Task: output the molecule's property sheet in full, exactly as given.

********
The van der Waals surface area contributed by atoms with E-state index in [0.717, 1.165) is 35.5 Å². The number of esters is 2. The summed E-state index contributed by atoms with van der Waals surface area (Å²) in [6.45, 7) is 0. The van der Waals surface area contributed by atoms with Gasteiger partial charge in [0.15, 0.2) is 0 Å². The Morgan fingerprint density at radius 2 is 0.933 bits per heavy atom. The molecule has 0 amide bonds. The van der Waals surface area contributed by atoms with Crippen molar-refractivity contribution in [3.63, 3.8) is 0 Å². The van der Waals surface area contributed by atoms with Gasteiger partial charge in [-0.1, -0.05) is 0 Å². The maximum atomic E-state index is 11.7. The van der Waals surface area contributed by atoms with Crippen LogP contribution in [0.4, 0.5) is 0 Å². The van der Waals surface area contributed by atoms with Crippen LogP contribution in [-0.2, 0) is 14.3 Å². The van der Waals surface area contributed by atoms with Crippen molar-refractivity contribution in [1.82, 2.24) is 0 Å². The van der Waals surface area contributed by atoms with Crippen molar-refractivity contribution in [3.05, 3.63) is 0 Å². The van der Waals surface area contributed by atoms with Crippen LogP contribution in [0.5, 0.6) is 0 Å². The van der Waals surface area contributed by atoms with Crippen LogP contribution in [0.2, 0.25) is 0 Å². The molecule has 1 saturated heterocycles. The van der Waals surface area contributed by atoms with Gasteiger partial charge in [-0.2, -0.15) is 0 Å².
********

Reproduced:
The van der Waals surface area contributed by atoms with E-state index in [0.717, 1.165) is 35.5 Å². The number of esters is 2. The summed E-state index contributed by atoms with van der Waals surface area (Å²) in [6.45, 7) is 0. The van der Waals surface area contributed by atoms with Gasteiger partial charge in [0.15, 0.2) is 0 Å². The Morgan fingerprint density at radius 2 is 0.933 bits per heavy atom. The molecule has 0 amide bonds. The van der Waals surface area contributed by atoms with Crippen molar-refractivity contribution in [3.63, 3.8) is 0 Å². The van der Waals surface area contributed by atoms with Gasteiger partial charge in [-0.1, -0.05) is 0 Å². The maximum atomic E-state index is 11.7. The van der Waals surface area contributed by atoms with Crippen LogP contribution in [0.4, 0.5) is 0 Å². The van der Waals surface area contributed by atoms with Crippen LogP contribution in [-0.2, 0) is 14.3 Å². The van der Waals surface area contributed by atoms with Crippen molar-refractivity contribution in [1.82, 2.24) is 0 Å². The van der Waals surface area contributed by atoms with Crippen molar-refractivity contribution in [3.05, 3.63) is 0 Å². The van der Waals surface area contributed by atoms with Crippen LogP contribution in [0.5, 0.6) is 0 Å². The van der Waals surface area contributed by atoms with Crippen LogP contribution in [0.2, 0.25) is 0 Å². The molecule has 1 saturated heterocycles. The van der Waals surface area contributed by atoms with Gasteiger partial charge in [-0.2, -0.15) is 0 Å².